On December 10, 2009, rules 213-219 of the Federal Courts Rules
(the Rules) were amended to introduce summary trials as a
new tool for disposition of cases prior to a full-blown trial. The
aim of the new summary trials was to promote efficient, and
therefore less expensive, litigation in the Federal Court of
Canada, all while ensuring that justice is achieved.
Although the Court may have been initially reticent to embrace
the novel summary trial mechanism, two recent decisions seem to
suggest that any reservations are disappearing. The Court has
breathed life into these new Rules to dispose of actions in an
efficient manner where a full trial is not required on all of the
issues at stake.
Louis Vuitton Malletier SA v Singga Enterprises (Canada)
Inc. (2011 FC 776) was the first of these two decisions, which
was rendered on June 27, 2011 and dealt with an alleged
infringement of the plaintiffs' trade-mark and copyright. In
granting the plaintiffs' motion for summary trial, the Court
relied on jurisprudence from British Columbia, where summary trials
have been used for over 25 years. Indeed, the summary trial
provisions of the Federal Courts Rules were modelled on the
corresponding rules in British Columbia's Supreme Court
In Louis Vuitton, the Court noted that the following
factors will assist in determining whether a summary trial is
The amount involved;
The complexity of the matter;
The urgency of the matter;
Any prejudice likely to arise by reason of delay;
Cost of taking the case forward to a full trial in relation to
the amount involved; and
Any other matters that arise for consideration.
Moreover, the Court in Louis Vuitton cited the case of
Wenzel Downhole Tools v. National-Oilwell Canada Ltd (2010
FC 966), which acknowledged that "it is possible that a
summary trial could be found to be efficient and effective
procedure in a patent infringement proceeding", and noted the
following additional factors for deciding the suitability of a
motion for summary trial:
Is the litigation extensive and will the summary trial take
Is credibility a crucial factor and have the deponents of the
conflicting affidavits been cross-examined;
Will the summary trial involve a substantial risk of wasting
time and effort and producing unnecessary complexity; and
Does the summary trial process result in litigating in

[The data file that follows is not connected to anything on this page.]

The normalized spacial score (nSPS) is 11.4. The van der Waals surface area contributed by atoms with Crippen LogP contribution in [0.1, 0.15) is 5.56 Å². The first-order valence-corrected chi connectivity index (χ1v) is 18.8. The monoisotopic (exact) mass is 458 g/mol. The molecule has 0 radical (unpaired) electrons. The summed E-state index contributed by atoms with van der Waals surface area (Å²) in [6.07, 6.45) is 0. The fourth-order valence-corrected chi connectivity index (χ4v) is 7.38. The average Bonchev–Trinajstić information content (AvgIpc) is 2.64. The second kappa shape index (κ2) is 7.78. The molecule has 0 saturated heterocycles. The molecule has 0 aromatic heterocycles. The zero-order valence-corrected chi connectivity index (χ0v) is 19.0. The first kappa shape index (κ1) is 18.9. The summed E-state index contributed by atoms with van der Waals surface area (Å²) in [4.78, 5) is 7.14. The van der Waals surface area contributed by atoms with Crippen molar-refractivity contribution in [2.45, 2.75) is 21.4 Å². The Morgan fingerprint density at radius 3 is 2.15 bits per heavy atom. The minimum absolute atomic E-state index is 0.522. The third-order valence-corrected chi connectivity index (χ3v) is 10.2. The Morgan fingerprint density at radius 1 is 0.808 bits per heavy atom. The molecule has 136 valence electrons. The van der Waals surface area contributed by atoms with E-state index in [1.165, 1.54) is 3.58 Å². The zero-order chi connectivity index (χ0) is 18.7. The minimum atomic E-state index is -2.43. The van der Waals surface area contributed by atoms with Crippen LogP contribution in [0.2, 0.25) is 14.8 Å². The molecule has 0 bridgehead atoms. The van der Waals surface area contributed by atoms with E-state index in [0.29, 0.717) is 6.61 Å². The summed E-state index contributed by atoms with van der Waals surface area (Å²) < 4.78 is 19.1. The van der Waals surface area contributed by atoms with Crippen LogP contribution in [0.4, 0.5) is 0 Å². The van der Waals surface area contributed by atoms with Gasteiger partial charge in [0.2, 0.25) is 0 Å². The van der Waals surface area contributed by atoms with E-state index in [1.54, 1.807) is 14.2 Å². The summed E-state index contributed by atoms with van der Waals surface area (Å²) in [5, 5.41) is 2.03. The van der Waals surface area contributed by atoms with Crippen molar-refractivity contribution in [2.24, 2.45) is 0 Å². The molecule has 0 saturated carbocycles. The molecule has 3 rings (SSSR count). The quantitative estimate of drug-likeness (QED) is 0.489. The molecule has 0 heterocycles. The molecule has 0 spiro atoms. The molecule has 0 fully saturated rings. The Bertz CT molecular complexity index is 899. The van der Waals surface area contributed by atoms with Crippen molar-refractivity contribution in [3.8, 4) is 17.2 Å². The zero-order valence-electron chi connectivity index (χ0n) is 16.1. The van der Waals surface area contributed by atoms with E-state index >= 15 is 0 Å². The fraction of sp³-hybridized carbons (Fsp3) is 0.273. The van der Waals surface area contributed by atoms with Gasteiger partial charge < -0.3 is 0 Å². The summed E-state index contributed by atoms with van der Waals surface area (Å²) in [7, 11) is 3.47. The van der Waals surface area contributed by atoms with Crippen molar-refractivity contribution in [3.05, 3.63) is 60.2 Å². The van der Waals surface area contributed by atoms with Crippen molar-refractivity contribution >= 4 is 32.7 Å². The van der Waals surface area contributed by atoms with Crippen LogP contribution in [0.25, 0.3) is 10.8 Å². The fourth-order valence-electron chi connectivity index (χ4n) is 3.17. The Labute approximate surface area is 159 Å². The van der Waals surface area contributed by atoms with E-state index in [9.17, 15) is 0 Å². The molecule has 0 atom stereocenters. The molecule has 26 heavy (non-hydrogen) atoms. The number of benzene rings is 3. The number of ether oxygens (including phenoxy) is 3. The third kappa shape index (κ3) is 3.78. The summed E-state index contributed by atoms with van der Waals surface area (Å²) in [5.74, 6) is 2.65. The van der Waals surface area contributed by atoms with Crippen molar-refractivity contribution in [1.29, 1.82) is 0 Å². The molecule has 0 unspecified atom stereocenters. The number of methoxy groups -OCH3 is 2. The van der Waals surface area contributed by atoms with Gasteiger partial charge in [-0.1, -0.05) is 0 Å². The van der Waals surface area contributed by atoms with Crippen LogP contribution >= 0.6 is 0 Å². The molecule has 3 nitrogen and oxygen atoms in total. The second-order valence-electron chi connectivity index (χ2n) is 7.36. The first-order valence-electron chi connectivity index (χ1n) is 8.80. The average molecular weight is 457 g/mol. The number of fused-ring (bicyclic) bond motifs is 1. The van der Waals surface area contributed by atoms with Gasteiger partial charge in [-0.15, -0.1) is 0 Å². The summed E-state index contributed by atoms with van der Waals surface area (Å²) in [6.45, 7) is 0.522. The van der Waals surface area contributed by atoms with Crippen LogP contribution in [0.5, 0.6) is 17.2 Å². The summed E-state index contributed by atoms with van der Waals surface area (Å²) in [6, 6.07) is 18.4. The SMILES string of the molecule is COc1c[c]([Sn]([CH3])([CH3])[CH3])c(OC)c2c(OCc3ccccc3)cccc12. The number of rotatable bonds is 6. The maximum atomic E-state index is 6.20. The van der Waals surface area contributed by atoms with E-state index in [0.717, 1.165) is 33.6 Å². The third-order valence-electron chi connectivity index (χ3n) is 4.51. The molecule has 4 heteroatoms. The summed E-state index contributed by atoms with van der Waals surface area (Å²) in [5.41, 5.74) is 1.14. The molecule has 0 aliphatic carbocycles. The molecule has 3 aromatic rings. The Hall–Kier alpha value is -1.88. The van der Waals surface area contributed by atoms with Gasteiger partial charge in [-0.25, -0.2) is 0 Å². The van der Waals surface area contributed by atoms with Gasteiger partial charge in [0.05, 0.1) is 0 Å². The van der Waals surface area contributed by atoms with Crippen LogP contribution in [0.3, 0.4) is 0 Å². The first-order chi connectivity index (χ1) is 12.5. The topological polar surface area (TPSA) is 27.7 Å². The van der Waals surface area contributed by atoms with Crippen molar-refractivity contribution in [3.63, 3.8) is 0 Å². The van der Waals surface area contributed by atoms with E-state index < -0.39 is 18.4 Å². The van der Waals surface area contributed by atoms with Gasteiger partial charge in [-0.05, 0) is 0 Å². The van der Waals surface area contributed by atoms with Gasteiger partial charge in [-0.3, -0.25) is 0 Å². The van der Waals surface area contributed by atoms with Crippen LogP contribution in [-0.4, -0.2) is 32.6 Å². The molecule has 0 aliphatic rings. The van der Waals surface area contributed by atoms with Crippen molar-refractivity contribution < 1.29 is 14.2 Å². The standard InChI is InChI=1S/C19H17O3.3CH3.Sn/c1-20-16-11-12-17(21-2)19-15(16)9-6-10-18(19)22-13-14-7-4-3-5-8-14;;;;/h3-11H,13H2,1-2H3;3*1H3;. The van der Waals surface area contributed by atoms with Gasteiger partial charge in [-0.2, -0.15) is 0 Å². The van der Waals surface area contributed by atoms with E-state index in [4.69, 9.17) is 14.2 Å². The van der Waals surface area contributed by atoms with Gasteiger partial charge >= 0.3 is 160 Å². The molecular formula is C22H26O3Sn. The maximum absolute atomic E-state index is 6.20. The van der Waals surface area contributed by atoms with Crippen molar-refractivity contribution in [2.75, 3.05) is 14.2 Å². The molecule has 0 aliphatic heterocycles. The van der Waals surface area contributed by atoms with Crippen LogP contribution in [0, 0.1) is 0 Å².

Ultimately in Louis Vuitton, the Court granted the
motion for summary trial even though there were "multiple
defendants, a complex fact pattern, numerous investigations and
affidavits, and relatively large damages awards." This
decision was likely made easier by the fact that none of the
defendants cross-examined any of the plaintiffs' affidavits,
thereby allowing the Court to draw an adverse inference, and by the
fact that none of the defendants filed any evidence of their own.
The Court ultimately awarded a total of over $1.9 million in
damages and $500,000 in punitive and exemplary damages to the
plaintiffs by way of a summary trial.
Following Louis Vuitton, the Court, in Teva Canada
Ltd. v Wyeth LLC (2011 FC 1169),allowed a motion for summary
trial to proceed.
The Court began by noting that the guiding principles of the
Rules "must be interpreted so as to secure the just, most
expeditious and least expensive determination of every proceeding
on the merits". Summary trials and summary judgments were
described as "tools" that could achieve these principles
in appropriate cases. Against this backdrop, the Court outlined
that the jurisprudence is still evolving with respect to the use of
The Court in Teva Canada outlined that the issues were
well defined in the case, and although their determination would
not resolve every issue in the action, it would allow what remains
of the action to proceed more quickly. Additionally, the facts
needed to resolve the issues on the motion for summary trial were
clearly set out in the evidence, and this evidence was not
controversial nor were there any issues of credibility. Lastly,
although the legal question posed on the motion was novel, the
Court held that it could be resolved just as easily on a summary
trial as it would otherwise have been after a full trial.
In noting in Teva Canada that the summary trial rules
are "intended to be used, not avoided", it appears that
the Court is encouraging litigants to seriously consider whether
their cases may appropriately be resolved in whole or in part by
way of motions for summary trial, even in the face of complex
facts, and/or large damages amounts.
In sum, the Court's early application of the summary trial
provisions of the Rules can only be seen as a positive development,
as litigants are now able to better assess their options for
summary disposal of their cases, thus encouraging efficient
resolution of disputes and promoting access to justice.
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guide to the subject matter. Specialist advice should be sought
about your specific circumstances.
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